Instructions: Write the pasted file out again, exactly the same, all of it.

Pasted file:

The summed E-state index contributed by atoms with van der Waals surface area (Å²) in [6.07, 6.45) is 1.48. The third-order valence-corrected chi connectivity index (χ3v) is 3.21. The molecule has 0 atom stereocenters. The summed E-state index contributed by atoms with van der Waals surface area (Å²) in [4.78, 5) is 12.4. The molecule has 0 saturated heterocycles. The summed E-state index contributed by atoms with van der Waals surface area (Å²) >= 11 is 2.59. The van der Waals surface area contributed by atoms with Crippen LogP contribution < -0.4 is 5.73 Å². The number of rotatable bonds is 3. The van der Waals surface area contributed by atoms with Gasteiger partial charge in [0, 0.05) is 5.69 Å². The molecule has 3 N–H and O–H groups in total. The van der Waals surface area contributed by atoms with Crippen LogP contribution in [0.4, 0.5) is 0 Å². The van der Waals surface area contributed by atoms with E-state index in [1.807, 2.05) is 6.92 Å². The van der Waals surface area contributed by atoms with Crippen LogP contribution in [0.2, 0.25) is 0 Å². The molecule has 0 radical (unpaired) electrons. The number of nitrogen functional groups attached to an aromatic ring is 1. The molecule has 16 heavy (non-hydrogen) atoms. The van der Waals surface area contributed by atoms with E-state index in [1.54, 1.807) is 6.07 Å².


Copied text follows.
The summed E-state index contributed by atoms with van der Waals surface area (Å²) in [6.07, 6.45) is 1.48. The third-order valence-corrected chi connectivity index (χ3v) is 3.21. The molecule has 0 atom stereocenters. The summed E-state index contributed by atoms with van der Waals surface area (Å²) in [4.78, 5) is 12.4. The molecule has 0 saturated heterocycles. The summed E-state index contributed by atoms with van der Waals surface area (Å²) >= 11 is 2.59. The van der Waals surface area contributed by atoms with Crippen LogP contribution < -0.4 is 5.73 Å². The number of rotatable bonds is 3. The van der Waals surface area contributed by atoms with Gasteiger partial charge in [0, 0.05) is 5.69 Å². The molecule has 3 N–H and O–H groups in total. The van der Waals surface area contributed by atoms with Crippen LogP contribution in [0.4, 0.5) is 0 Å². The van der Waals surface area contributed by atoms with E-state index in [1.807, 2.05) is 6.92 Å². The van der Waals surface area contributed by atoms with Crippen LogP contribution in [0.2, 0.25) is 0 Å². The molecule has 0 radical (unpaired) electrons. The number of nitrogen functional groups attached to an aromatic ring is 1. The molecule has 16 heavy (non-hydrogen) atoms. The van der Waals surface area contributed by atoms with E-state index in [1.54, 1.807) is 6.07 Å².